I count myself lucky to live in the Great Northwest, as far as natural disasters go. People from other parts of the country say with wide eyes, “But what about earthquakes? What about volcanoes? What about tsunamis??!?!” and my answer is always, “Well, we don’t have THAT...” (making swirling tornado gestures). Recently I was in Chicago, in traffic, wedged in a carload of co-workers, and a tornado alarm went off. I freaked out. They all laughed. “Shouldn’t we jump out of the car and hide under that overpass, like in Twister?!?!?” I shrieked. After seeing Into the Storm, I have to admit my fears of this sort of climatic nightmare have not quelled.
It is the job of disaster movies to scare the crap out of us, but to be sure to take that extra step to add some corn and cheese so that we can go home with a buzz, rather than emotional trauma. Often that is accomplished by having C- or D-list quality acting and script. On that level, Into the Storm is right on track, with its “biggest” marquee stars being an alarmingly normal-sized Hobbit king (Richard Armitage, as a hot high school principal), and a zombie queen (The Walking Dead‘s “Lori”, aka Sarah Wayne Callies, as a tornado chaser/scientis). The rest of the cast is forgettable, and it is just a roll of the dice (or a placing of bets) as to who will not survive the next twister.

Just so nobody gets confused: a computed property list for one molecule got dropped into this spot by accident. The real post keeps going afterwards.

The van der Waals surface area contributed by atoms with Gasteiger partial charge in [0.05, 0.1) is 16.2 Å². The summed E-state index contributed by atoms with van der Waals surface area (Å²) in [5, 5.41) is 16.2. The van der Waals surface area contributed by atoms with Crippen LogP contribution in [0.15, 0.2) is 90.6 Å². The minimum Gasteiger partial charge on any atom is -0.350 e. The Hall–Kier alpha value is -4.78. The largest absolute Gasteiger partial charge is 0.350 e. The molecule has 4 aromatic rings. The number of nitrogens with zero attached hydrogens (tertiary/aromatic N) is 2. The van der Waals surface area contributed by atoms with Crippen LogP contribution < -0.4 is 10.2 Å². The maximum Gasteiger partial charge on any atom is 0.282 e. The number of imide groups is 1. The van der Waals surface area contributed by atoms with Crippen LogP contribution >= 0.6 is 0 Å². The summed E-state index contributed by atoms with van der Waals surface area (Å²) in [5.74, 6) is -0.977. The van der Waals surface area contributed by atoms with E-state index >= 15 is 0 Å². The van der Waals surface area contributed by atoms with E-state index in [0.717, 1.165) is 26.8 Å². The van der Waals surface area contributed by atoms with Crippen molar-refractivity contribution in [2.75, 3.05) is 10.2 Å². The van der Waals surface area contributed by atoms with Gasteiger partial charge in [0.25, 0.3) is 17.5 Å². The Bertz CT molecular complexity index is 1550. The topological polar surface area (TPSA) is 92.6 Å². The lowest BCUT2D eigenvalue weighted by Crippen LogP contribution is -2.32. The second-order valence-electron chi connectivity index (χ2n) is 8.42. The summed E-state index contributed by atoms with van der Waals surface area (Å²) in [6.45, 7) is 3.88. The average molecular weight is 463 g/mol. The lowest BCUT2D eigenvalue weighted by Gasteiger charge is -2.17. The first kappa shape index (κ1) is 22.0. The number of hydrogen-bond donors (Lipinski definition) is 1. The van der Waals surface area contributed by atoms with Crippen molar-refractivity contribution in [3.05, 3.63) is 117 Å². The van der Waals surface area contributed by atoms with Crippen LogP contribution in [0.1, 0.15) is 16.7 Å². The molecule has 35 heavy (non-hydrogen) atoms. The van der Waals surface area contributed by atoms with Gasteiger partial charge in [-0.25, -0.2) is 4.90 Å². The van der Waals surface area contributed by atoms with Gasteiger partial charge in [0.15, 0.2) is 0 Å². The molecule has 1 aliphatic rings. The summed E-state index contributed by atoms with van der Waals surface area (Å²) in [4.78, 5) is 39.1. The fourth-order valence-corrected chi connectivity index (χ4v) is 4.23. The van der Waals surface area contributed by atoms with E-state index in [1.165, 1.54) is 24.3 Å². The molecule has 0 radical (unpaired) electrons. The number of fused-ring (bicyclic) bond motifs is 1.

Because there are a lot of twisters. A lot.
To its credit, Into the Storm really doesn’t waste any time setting up its scenario (The storm cell of the century! Multiple tornados striking at once! Huge tornados converging to create the biggest storm EVER!!!). As soon as a high school graduation ceremony is interrupted, sending kids running for the shelter of their soon-to-be-decimated school, it is non-stop. Parents are separated from their kids. Buildings are ripped apart. Stupid storm chasers continue to put themselves directly into harm’s way to get the ultimate footage. And all that time, the special effects artists go hog wild.
Yes, there was dialogue in the film that had the audience giggling. At one point, you had to wonder when the screenwriter decided enough was enough, that it needed to be wrapped up. But in the meantime, I’m not embarrassed to admit that several scenes in Into the Storm freaked me out. I did not like the tornado of fire. I do not like drowning scenes. I do not like the idea of holding on for dear life, but just… not… being able to hold on. I know that would be me, since my upper body strength is for shit. On that level, Into the Storm does exactly what it is supposed to do: scare the pudding out of a chick who can’t imagine why anyone would live in–(making tornado gestures)–tornado country.